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Escuela Internacional de CIne y Television (EICTV), La Habana, Cuba

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<p> <strong>Attended</strong>: 1994-1996<br> <strong>Recommend</strong>: Yes <p> The EICTV is an Internation al film school originally created in 1987 as a free school for select students of the three Worlds: The Caribbean and Latin America, Asia, and Africa. <p> It's founder/President is Nobel Literature Laureate, Colombian, Gabriel Garcia Marquez. The school is an experimental project by the Foundation for LatinAmerican film that is headquartered in Havana, Cuba. This school offers a two year regular course as well as workshops on a regular basis to filmakers and broadcasters around the world to upgrade their skills. The whole purpose of the school is to equip aspiring filmakers with the skills and contacts necessary to return to their countries and help build or create a film industry there. <p> This school, although internationally recognized as an accredited film school does not offer a BA or any such degree to the students, rather after two years you will recieve a Diploma and an invaluable number of contacts within the film industry (internat ionally) For more info, the eictv's web page is at: <p> <p> <p> My experience: <p> I'm from Belize and I was in the last generation of free students at the EICTV. The school only accepted 25 students per year with not more than 3 per country. Since I already had a BA in Television, I felt that two years of my life studying film witho ut a degree at the end was OK, especially since I really wanted the hands on training the school espouses, plus a chance to meet filmakers like Redford and Coppola who had already taught there in the past. <p> <p> Three projects, I was told, were all I needed to complete in two years to pass. <p> 1st year: A 3 minute fiction film on 16mm &amp; a 10 min documentary on Hi-8 video. <p> 2nd year: A 10 minute thesis film on 16mm or 35mm (depended on resources). <p> Seemed easy enough but there was a lot more work. We divided into groups of five and each group of five were responsible for five projects, i.e, 15 total at the end of my two year tenure. eg. One project I'm director (mine), next camera, next sound, next edit, next producer. Object: to build up the resume and get a lot of experience. Kudos on that <p> <p> <p> Class time depended on professors time constraints,i.e., international school not only means, international students, international professors also. Our teachers weren't really teachers they were all professional filmakers in all five aspects of film plus script, that jetted in constantly, some for two weeks, some one, some three, if we were lucky a month. (They taught us on their free time between projects and Christmas time) Many famous photographers and sound specialists arrived from France, Producers and Directors from the US, independents and studio bigwigs, Acting coaches from New York, Directors, Photographers, Producers etc. from Cuba, Chile, Argentina, Brazil, Mexico, Spain, Belgium, Switzerland, Germany, Italy, Canada. As a student in such a small school, my friends and I could easily persuade the faculty to invite a person we would like to teach us and the school would issue an invitation, including airfare etc. and most times we would have that person teaching us, because, and this is impor tant, TEACHING US MEANT A TRIP TO CUBA, and believe you me, the world, especially filmakers, is still fascinated with Cuba. <p> <p> <p> The classes were concentrated because of the short time the teachers could spare, i.e. class starts at 9:00 a.m. - 12noon and 2:00 p.m. to 5:00 p.m. Daily movie at 8 p.m. - 10 p.m. or classes would resume, depending on the teacher. Everything was flexible. <p> In the first year all 25 took classes together, 2nd year we split into specialties. <p> I choose to specialize in production because the Head of Production Department at the time was a very energetic young Italian woman named Paola Mercadini, who was determined to get her students invited to all the major film festivals as well as meet ever yone we could. She based her classes on the EAVE graduate model taught to European producers. It was fun. Three students and one professor. Classes were held by the pool, at the beach, in a bar (Latin america). At the film Festivals everywhere. The whole school attended the Havana Film Festival. While the rest partied, producers had to have a project and attend market sessions. <p> <p> <p> We invited professors who knew their way around film festivals and obliged them to introduce us young charges to everyone they knew. And so we networked. This is also a time when tons of filmakers and actors flocked to CUBA and also to our famous film school. We met and had dinner with Irish director, Jim Ireland who asked our opinions on cutting down a 3 hour version of "Some Mother's son". We met English Director, Danny Boyle when he and his producer Andrew were pushing "Shallow Grave" this is their p re- Trainspotting days. We collapsed with laughter watching them borrow money from Stephen Frears (Dir.- Dangerous Liasions) to pay for the dinner they had invited a couple of us to. The school was a fantastic excuse to meet people and exchange business cards as friends. I have a lot of fond memories. <p> <p> <p> Invitations to Rotterdam and Berlin and Cannes arrived and May '96 found us at the 49th Festival du Cine with our personal projects. (Invited of course) and by then we knew a lot of people. Ex- professors invited us out, New ones that were coming to the school after the Festival wined and dined us. And we were urged to frequent the bars of Le Petit Majestic and Carlton and meet people, meet meet meet, because everyone knows that business is done after hours. <p> <p> <p> Isincerely believe that those two years were well spent. Even if no "official" school accepts my diploma, I feel that my contacts that were made through the schoole will be more helpful when I really need to find a job or push a project.. The small nature of the school and the small size of the class forced us to all become friends and not just teacher- pupils. <p> Today the school keeps in touch with all past graduates informing us by e-mail what's new and what's not, The opportunites we should take advantage of in other countries etc. <p> I also keep in touch with my professors even if it's just a Christmas card. (I learnt that from classes) It has also broadened my understanding of the different cultures in the world and I know right now that if I'm every in trouble, I have at least one friend in almost every country in the world. <p> <p> <p> Today it costs a regular student US $7000 for the first year and US $5000 for the second. <p> Five scholarships are available to five first year students who have demonstrated great ability. This cost covers, food, board and all materials necessary for classes and projects, i.e. film, laboratory, videotape, etc. etc. ANd I think the classes are now open to the world. This became necessary because operating costs increased as CUBA opened up to the world. HEY. AND I LEARNT SPANISH TOO!!! <p> GOOD DEAL I think!! <p> <p> THE END <p> <strong>Reviewer's Location</strong>: Belize, Belize <p> <p> --------<br> <strong>Note</strong>: <em>This review was auto-imported from an older LOAFS database. A "Yes" recommendation has been translated into a rating of ten. A "No" has been translated into a rating of one</em>.<br> -------- <b>Review Submitted by:</b> <a href="">Suzette Zayden</a> (unverified)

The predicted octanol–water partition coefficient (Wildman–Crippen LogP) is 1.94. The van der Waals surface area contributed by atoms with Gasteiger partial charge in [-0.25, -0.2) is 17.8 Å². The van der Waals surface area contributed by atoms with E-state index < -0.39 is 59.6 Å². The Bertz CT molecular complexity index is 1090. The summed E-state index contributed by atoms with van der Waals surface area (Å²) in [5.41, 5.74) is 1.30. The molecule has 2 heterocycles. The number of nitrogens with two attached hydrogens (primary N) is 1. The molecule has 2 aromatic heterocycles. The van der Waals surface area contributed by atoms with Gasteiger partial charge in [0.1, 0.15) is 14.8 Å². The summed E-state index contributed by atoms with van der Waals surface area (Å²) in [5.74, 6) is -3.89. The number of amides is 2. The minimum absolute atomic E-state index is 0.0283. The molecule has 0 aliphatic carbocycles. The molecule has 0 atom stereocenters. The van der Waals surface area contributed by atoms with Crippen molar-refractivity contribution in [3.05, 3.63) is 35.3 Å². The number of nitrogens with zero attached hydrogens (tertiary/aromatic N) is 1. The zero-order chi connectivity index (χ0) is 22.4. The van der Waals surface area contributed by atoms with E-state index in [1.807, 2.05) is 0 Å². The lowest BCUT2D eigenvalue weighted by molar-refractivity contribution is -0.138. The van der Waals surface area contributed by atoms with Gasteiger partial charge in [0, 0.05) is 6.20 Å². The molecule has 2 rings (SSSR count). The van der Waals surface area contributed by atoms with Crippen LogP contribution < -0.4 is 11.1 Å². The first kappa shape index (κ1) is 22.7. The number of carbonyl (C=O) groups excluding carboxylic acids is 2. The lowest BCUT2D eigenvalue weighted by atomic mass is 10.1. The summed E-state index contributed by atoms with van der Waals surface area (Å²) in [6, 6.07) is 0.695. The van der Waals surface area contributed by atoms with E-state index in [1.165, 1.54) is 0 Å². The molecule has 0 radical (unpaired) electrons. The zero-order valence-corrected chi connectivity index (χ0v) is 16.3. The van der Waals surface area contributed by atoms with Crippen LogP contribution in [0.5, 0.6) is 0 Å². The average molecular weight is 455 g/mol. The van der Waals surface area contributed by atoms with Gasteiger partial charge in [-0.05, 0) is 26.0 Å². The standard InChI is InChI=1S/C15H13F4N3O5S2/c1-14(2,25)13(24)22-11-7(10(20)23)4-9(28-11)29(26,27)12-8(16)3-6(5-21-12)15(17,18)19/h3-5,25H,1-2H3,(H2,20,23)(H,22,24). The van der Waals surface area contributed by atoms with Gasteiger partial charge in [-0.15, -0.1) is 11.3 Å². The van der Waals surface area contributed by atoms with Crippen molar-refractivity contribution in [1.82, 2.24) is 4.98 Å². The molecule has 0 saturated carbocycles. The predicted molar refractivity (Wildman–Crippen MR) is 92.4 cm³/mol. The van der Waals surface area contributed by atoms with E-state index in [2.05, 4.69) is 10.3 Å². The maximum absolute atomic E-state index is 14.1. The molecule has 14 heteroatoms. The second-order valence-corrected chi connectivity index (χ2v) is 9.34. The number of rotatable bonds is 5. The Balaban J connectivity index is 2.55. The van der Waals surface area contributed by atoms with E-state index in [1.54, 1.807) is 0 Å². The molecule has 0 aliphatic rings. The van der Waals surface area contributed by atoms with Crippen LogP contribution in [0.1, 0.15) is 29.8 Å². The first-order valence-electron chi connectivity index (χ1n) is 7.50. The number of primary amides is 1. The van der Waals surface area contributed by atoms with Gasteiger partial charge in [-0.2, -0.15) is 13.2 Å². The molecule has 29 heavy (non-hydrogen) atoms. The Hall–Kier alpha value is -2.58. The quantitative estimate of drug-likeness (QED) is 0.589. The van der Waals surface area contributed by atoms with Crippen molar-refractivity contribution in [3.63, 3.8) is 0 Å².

i am interested in the art of film making but have got no previous experience at all, whatsoever. The information provided above was very helpful but would they accept aplications from a newcomer like me! and YES, the question of how much Spanish am i supposed to know aswell?

Thanks a LOT,